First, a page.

N.C.A.A. Bars Calhoun for 3 Big East Games Next Season

The N.C.A.A. suspended UConn Coach Jim Calhoun cJim Calhounccc for three Big East conference games next season for seriously violating its recruiting rules. One of his recruits, Nate Miles, received $6,000 in improper benefits from an agent who was also a Huskies booster.

The N.C.A.A. rebuked Calhoun, a Basketball Hall of Fame coach, for failure to monitor and promote an atmosphere for compliance and stated that he got away with it because the university “failed to monitor the conduct and administration of the men’s basketball program.”

UConn must also forfeit three men’s scholarships — one each through the 2012-13 season — and serve a three-year probation with restrictions on calls and contacts with recruits.

The committee on infractions stopped short of banning the Huskies from the N.C.A.A. tournament. UConn is 20-6, is ranked No. 14 and is on the verge of accepting its 17th trip to the tournament under Calhoun.

Dennis Thomas, the commissioner of the Mid-East Athletic Conference and the chairman of the Division I Committee on Infractions, said that because Calhoun and Connecticut had the right to appeal, it was impractical to suspend the coach for the postseason.

“We felt the penalties imposed on the head coach are adequate and fair to the allegations and penalties,” Thomas said. “The head coach should be aware, but, also in the same frame, the head coach obviously cannot be aware of everything that goes on within the program. However, the head coach bears that responsibility.”

Connecticut has 15 days to appeal.

“I am very disappointed with the N.C.A.A.’s decision in this case,” Calhoun said in a statement released by the university. “My lawyer and I are evaluating my options and will make a decision which way to proceed. In the meantime, I will not make any further statements about the case as our program prepares for what I hope will be an exciting and successful postseason.”

The infractions committee cited a substantial list of violations UConn committed in the recruitment of Miles by a former student manager, Josh Nochimson, who was a registered N.B.A. agent and helped guide Miles to UConn. Nochimson paid for part of Miles’s foot surgery, his tuition at a basketball academy and the registration fee for his SAT examination. He paid for strength, conditioning and basketball training.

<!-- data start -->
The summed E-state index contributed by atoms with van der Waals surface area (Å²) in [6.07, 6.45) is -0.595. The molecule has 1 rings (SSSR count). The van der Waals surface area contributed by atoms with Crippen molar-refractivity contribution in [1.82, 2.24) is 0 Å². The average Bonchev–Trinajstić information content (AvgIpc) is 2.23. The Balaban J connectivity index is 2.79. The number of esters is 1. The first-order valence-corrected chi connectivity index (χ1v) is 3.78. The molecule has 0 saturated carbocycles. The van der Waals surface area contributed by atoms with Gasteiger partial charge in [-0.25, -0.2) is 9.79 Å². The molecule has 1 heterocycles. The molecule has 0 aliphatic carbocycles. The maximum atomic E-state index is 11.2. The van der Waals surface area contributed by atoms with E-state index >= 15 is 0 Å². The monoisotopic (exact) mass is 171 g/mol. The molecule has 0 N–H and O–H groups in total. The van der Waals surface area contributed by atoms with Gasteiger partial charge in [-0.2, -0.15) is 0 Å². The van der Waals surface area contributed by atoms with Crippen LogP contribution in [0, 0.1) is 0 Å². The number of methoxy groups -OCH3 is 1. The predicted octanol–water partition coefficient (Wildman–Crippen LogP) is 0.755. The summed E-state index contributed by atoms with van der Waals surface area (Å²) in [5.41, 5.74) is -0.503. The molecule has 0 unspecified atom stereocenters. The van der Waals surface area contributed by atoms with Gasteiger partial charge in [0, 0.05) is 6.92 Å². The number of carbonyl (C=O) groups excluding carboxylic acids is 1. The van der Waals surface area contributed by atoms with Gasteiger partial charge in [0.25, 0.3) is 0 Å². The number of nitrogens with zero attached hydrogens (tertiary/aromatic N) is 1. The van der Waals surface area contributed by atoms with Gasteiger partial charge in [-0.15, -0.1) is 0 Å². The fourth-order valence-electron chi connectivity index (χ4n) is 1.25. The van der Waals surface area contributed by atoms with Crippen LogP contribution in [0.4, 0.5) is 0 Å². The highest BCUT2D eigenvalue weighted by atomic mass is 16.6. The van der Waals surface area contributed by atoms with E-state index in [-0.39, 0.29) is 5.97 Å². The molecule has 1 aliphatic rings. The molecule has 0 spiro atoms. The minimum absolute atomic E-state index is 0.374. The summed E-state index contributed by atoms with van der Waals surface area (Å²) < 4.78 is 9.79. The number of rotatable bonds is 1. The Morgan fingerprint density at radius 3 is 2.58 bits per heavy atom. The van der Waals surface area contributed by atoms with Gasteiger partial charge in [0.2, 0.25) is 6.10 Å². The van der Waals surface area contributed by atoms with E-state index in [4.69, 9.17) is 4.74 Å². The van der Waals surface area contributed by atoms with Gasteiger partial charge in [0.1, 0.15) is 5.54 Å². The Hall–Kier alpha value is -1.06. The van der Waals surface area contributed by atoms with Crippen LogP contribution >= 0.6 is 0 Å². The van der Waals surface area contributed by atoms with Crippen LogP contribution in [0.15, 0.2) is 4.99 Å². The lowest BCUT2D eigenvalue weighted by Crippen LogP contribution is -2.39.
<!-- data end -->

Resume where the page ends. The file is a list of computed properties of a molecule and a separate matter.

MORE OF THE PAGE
“The men’s basketball staff was aware of the booster’s status as an agent and his relationship with the prospect,” the N.C.A.A. said in a written statement. “In fact, the coaches had frequent contact with the booster through approximately 2,000 phone calls or text with the agent throughout the recruitment process. Despite this regular contact, the men’s basketball coaching staff did not question the booster about his relationship with the prospect.”

Two members of last season’s staff — Beau Archibald, the director of basketball operations, and the assistant Patrick Sellers — were accused of lying to N.C.A.A. investigators during the probe and have lost their jobs. The Committee on Infractions also levied a two-year show-cause penalty for Archibald.

The report also quotes the Connecticut athletic director, Jeff A. Hathaway, saying it was the “most intense” he had ever seen Calhoun in his pursuit of a student-athlete. In his 25th season, Calhoun, 68, has won 595 games and 2 national titles at Connecticut. Last season, he signed a five-year, $13 million contract extension.

In response to the N.C.A.A. when the allegations first arose last year, UConn distanced Calhoun from involvement in the recruiting scandal, though he was accused of impermissibly providing UConn tickets in 2007 to high school coaches and individuals connected with recruits.

Miles enrolled at UConn in June 2008 but never played for the Huskies. He was expelled the next October after he was charged with violating a restraining order in a case involving a woman who said he assaulted her.

“The only thing I’ve ever told anyone is my program didn’t cheat,” Calhoun told The New York Times recently. “Everything they’ve accused us of would be secondary violation. They seem to think something was going on.”

Published by: nytimes

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